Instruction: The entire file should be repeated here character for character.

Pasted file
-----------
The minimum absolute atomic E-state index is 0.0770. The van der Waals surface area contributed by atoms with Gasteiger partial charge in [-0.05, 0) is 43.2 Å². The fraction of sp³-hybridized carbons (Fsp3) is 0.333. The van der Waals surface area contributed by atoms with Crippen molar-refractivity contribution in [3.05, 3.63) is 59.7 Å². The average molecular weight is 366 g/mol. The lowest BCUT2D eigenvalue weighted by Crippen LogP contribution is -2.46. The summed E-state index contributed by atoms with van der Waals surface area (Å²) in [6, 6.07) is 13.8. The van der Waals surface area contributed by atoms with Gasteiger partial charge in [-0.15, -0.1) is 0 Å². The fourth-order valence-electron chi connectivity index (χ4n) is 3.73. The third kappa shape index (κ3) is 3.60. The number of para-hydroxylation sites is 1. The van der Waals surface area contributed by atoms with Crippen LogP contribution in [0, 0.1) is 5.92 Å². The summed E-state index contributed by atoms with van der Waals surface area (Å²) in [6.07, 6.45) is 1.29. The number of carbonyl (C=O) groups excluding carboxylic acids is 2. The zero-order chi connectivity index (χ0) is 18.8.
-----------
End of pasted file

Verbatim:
The minimum absolute atomic E-state index is 0.0770. The van der Waals surface area contributed by atoms with Gasteiger partial charge in [-0.05, 0) is 43.2 Å². The fraction of sp³-hybridized carbons (Fsp3) is 0.333. The van der Waals surface area contributed by atoms with Crippen molar-refractivity contribution in [3.05, 3.63) is 59.7 Å². The average molecular weight is 366 g/mol. The lowest BCUT2D eigenvalue weighted by Crippen LogP contribution is -2.46. The summed E-state index contributed by atoms with van der Waals surface area (Å²) in [6, 6.07) is 13.8. The van der Waals surface area contributed by atoms with Gasteiger partial charge in [-0.15, -0.1) is 0 Å². The fourth-order valence-electron chi connectivity index (χ4n) is 3.73. The third kappa shape index (κ3) is 3.60. The number of para-hydroxylation sites is 1. The van der Waals surface area contributed by atoms with Crippen LogP contribution in [0, 0.1) is 5.92 Å². The summed E-state index contributed by atoms with van der Waals surface area (Å²) in [6.07, 6.45) is 1.29. The number of carbonyl (C=O) groups excluding carboxylic acids is 2. The zero-order chi connectivity index (χ0) is 18.8.